Alterations and Repairs

Alterations and repair clauses detail further obligations you may have in your commercial lease. It will help to know what your obligations are. It is wise to survey your commercial premises before signing the lease to record it’d condition.

Repair clauses are one of the standard terms of commercial leases to result in a disagreement which reaches the courts.

Commercial landlords tend to ensure that most of the responsibility for repairs lies with you as the commercial tenant. Therefore, many repair clauses nowadays are fully repairing and insuring (FRI). This means you must carry out repairs and pay the landlord for its insurance of the commercial premises. You may also find that your repair clause requires you to leave the property in a good state of repair regardless of what it looked like when you entered. This means you may need to repair things that were broken before your lease began, which might mean improving the landlord’s property.

Some leases detail that you need consent to alter the premises. If you know you must make alterations before you enter a lease, such as any fit-out works, gaining consent before signing the lease is advisable. 

Alienations Covenant

You must look for any alienation covenant when signing your lease agreement. Most commercial leases will contain these, and they will either grant rights or restrict you in terms of:

  • assignment;
  • charges;
  • subleases; and 
  • sharing (for example, licensing part of the premises).

These actions are not an automatic right for commercial tenants. But, unfortunately, many tenants make the mistake that assignment is an automatic right.

Key Takeaways

Before you sign a commercial lease, there are many points to look out for in the lease agreement, including:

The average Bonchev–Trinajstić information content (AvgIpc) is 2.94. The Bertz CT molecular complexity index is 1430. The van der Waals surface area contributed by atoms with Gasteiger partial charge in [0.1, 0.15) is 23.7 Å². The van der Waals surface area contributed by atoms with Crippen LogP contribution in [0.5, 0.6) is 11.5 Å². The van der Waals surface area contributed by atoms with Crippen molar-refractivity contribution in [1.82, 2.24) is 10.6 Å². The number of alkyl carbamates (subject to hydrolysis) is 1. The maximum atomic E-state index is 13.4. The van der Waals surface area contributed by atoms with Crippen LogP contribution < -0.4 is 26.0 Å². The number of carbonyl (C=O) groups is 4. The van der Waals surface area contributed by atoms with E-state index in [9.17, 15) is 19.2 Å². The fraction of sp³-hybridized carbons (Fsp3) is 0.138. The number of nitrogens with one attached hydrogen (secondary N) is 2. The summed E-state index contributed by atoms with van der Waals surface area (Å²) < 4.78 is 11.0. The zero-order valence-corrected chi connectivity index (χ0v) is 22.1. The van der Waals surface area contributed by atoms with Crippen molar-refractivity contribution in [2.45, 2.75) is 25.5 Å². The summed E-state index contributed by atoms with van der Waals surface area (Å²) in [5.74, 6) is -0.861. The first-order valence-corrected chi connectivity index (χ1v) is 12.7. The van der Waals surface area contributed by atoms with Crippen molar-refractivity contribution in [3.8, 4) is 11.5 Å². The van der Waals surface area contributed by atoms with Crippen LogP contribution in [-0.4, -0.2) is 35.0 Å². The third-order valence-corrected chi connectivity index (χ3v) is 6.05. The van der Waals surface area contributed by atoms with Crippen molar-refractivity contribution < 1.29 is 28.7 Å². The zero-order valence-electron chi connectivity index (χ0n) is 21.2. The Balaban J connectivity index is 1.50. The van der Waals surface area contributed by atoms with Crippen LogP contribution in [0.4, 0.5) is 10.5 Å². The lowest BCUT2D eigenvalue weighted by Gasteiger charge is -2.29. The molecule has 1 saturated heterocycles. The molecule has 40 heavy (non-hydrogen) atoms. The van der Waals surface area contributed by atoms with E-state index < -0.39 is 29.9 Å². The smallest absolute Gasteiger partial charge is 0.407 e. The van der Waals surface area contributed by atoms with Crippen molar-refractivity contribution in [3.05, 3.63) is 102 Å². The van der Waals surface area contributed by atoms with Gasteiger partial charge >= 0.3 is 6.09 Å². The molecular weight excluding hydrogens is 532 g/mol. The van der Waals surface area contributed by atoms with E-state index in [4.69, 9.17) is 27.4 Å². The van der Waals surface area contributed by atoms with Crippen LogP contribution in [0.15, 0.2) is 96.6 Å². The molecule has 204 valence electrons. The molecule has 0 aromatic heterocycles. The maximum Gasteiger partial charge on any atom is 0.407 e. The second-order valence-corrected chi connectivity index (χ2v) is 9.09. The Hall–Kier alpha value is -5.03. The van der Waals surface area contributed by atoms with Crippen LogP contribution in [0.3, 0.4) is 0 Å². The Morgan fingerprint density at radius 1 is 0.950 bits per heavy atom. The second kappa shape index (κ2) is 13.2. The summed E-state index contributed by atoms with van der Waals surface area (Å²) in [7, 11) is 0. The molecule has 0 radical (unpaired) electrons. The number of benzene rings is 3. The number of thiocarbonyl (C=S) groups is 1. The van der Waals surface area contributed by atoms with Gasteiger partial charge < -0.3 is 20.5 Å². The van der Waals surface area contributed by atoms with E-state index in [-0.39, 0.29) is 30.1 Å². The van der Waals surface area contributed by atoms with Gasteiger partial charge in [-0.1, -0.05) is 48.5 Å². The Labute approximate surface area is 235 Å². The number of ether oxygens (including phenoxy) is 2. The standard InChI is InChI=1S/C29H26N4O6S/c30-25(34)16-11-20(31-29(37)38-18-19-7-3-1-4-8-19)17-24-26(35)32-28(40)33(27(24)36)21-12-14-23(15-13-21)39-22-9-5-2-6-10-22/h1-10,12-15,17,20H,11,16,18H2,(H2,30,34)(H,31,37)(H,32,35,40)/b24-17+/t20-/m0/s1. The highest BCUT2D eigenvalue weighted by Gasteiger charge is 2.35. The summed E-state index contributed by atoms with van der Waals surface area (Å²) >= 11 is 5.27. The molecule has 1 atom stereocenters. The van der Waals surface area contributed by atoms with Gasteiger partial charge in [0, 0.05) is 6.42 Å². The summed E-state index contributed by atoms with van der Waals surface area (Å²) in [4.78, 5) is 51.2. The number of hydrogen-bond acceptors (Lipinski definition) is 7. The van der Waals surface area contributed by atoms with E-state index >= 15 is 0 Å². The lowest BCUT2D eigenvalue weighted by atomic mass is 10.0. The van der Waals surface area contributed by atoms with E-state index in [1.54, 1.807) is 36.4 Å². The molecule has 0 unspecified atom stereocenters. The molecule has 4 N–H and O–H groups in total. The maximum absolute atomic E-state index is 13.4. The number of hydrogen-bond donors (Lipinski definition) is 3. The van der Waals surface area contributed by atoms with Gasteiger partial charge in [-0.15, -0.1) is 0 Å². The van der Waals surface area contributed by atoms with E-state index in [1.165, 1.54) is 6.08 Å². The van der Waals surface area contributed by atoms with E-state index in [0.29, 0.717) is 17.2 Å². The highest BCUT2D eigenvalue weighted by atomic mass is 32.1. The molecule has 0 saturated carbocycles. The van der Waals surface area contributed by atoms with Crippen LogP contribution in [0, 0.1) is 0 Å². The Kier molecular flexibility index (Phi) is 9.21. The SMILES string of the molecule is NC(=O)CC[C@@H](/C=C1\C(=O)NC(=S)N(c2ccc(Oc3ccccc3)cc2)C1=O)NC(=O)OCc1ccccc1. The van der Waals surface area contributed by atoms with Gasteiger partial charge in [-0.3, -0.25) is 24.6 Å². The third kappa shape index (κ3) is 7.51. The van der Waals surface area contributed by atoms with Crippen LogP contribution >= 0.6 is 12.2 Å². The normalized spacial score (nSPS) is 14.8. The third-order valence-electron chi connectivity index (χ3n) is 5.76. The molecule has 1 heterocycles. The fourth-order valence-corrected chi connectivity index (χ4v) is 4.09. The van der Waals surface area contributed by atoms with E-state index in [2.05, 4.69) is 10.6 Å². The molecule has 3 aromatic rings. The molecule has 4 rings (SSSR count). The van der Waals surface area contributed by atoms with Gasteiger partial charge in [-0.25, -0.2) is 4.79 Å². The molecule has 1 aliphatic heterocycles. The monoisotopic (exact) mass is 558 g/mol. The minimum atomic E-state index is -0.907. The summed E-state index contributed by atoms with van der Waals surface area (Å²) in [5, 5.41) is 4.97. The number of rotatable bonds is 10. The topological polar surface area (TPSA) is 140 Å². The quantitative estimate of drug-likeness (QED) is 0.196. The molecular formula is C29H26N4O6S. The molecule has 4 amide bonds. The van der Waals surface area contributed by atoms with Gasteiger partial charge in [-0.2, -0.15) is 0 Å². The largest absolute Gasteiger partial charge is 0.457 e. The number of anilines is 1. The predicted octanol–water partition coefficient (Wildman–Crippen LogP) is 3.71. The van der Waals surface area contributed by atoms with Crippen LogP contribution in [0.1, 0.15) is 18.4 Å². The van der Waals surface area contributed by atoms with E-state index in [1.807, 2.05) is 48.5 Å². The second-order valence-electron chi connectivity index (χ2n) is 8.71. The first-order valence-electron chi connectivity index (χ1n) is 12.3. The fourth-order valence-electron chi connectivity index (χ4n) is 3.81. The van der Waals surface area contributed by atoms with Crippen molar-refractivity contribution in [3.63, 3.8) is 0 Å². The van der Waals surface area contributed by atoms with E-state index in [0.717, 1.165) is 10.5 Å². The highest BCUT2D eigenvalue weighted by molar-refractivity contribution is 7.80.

• a security of tenure; 
  • rent clauses; 
  • break clauses; 
  • alteration clauses; 
  • repair clauses; and 
  • alienation covenants. 

It is essential to look out for these as they give your rights, restrictions and obligations in your commercial lease. 

If you need help understanding commercial leases in the UK, our experienced leasing lawyers can assist as part of our LegalVision membership. For a low monthly fee, you will have unlimited access to lawyers to answer your questions and draft and review your documents for a low monthly fee. So call us today on 0808 196 8584 or visit our membership page.

Frequently Asked Questions

What is a lease agreement?

A lease agreement is a legally binding contract between you and your commercial landlord that details the occupation of your commercial premises.

What is a crucial point I should look out for in a lease agreement? 

A key point you should look out for in a lease agreement is how the alienation covenant restricts you, such as whether you can sublease.

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Clare Farmer

Clare Farmer